Whereas on several occasions we have had that experience in Paris. Old friends have invited us to dine with them and two other couples at a restaurant, on a "mark your calendar" basis. One evening we had cocktails at their apartment; at 8:30 our host and hostess stood-up, announced it was time to move on to the restaurant and we all walked around the corner in the rain to what was a delicious dinner and a pleasant evening. (One of the guests, which I found outrageous, ordered a pricey wine, not waiting for our host to ask the waiter for a new bottle of his choosing.) 

Until la semaine prochaine. . .

Over to you ma chere partenaire, Jeanne-Aelia.


Jeanne-Aelia Desparmet-Hart said...

WOW!! tu es incroyable! EVERY aspect is so dead on. Bravo., ma chere amie.

Dedene said...

Very good! I have learned to like the french bises now. As far as eating in restaurants with friends, I always thought it was because no one had enough room in their apartment for more than 2 people.

BigLittleWolf said...

I am definitely with you Tish, on the air kissing. Lips are for lovers and baby skin. Otherwise, non merci.

However, I must say that on my planet (Fred), however "un-green" and "un-cool," thank goodness for paper plates and napkins. We also use REAL plates much of the time, but in single parent overload-mode, paper plates are the stuff of this woman's necessity. A bit less so as my progeny gets older, but it's reality quand la vie déborde.

And that doesn't mean I don't enjoy the real napkins and good china, when in France.

joelle said...

I posted this comment on the wrong post, so here I go again.
As far as drinking wine, any wine, in plastic cup or glass, I beg to differ. I would rather eat out of a paper plate, something I detest, (or not eat at all) than drink wine in a plastic glass.
First of all I think alcohol attacks plastic and I imagine I am drinking those toxic components with the wine. Also, bad or so-so wine would definitely taste even worse in plastic whereas it may not be that bad in glass. Fun blog nonetheless.

Metropolitan Mum said...

Urgh. You know what I don't like about la bise en plain air? When the greeting is turned into an affection, and the fat estate agent smothers your cheek in saliva. Eewwww.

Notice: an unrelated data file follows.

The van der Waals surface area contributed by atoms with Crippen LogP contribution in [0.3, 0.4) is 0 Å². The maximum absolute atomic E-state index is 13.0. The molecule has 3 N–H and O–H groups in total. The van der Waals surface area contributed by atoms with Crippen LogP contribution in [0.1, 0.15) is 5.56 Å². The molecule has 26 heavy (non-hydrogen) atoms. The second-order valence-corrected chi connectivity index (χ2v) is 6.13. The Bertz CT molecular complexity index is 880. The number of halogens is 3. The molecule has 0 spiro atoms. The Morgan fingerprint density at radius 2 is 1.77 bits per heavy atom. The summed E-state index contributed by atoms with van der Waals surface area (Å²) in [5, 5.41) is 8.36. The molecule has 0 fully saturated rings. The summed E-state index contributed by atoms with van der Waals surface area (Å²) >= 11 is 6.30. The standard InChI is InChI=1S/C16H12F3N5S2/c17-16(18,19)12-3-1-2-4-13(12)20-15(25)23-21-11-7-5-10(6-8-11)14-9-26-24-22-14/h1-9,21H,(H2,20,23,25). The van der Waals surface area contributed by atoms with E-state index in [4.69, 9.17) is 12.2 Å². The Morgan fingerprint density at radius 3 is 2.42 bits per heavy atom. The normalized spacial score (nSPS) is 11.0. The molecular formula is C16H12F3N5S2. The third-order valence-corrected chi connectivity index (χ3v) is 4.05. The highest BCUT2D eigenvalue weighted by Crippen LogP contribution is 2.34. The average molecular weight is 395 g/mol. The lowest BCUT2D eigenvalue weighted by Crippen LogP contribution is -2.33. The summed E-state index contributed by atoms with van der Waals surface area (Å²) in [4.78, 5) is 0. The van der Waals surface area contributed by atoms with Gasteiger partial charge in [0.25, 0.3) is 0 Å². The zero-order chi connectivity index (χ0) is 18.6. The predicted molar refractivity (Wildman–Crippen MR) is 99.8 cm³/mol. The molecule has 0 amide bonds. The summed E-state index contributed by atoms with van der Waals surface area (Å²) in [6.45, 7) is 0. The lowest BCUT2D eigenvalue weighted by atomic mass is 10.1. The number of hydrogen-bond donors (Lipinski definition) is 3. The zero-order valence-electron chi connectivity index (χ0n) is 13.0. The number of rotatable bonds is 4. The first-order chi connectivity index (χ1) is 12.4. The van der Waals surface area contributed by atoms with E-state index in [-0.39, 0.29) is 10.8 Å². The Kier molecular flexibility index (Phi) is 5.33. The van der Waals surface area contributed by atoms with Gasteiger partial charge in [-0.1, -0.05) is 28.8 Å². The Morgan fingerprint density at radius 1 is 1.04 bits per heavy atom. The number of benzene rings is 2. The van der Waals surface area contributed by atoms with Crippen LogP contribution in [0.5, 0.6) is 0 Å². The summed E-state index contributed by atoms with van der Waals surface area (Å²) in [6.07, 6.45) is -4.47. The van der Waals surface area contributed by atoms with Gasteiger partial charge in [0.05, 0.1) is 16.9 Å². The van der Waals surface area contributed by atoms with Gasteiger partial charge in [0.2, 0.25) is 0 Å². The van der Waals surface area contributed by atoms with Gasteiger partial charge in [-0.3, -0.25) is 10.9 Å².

Apart from that, lovely post! Gros bisous (the above could be called gross bisous, btw), Deborah

Castles Crowns and Cottages said...

Bonjour Tish! Great post, it makes me feel right "at home" in my home away from home, as I sit here on a cold, freezing day off from work.

Please come by and visit when you get a chance; I mention your fabulous blog...

Bisous sur les deux joues!!Anita

Trouvais said...

Hi Tish. I'm taking notes. Like the pretty little paper napkins for standing about nibbling pre-dinner. Like some of the snarky ones too... for those less formal affairs. XO (make that hugs and air kisses) Trish

hostess of the humble bungalow said...

Oh my March 3rd at Le Perigord...I would LOVE to go!
I do not like plastic cups or paper plates...prefer mixed up combinations of patterns or rental china. I am such a snob, but worse...styrofoam cups when they squeak on your teeth....ugh!
Look at that photo of those 2 perfectly coiffed French gals. air kissing....I want my hair to look like that!

Jacqueline said...

Dear Tish,
We were out last night with English friends who always do both cheek kissing.....I really don't like 'air kissing' though. It seems so false. You know what I mean, when they don't even touch any part of your face? I don't like that.
.... and paper plates and plastic cutlery..YUK. Can't stand it AND I'd rather not have wine if it's in a plastic cup (and that's saying something !! haha).
... and, quite honestly, I don't care whether I'm eating in or out as long as I'm eating !!haha.
Hope that you had a lovely day, yesterday, Tish and enjoy the new week ahead. XXXX

Castles Crowns and Cottages said...

Oh Tish! Thanks for coming by! You certainly are so welcome to be a part of my world! I so love your blog and your writing style is so keen and sharp. I can't wait to see what you have up your MANCHE....I will keep on the look-out for your next post!

Bisous, Anita

metscan said...

What fun! My jeweler does the greeting the French way, but then, he has lived in France in the past. Here in Finland older people do the hugging ( my MIL does the shaking ), younger people do the air kissing, but often it is limited to only one! The etiquette here says, that it is for the woman to decide. Shaking hands is the most common way to greet. I once went to a small reception, where the husband was celebrating his 60 years birthday, There were not many of us, but a cheap bubbly something was served from dishwasher washed dim plastic cups. I had a hard time getting the stuff down.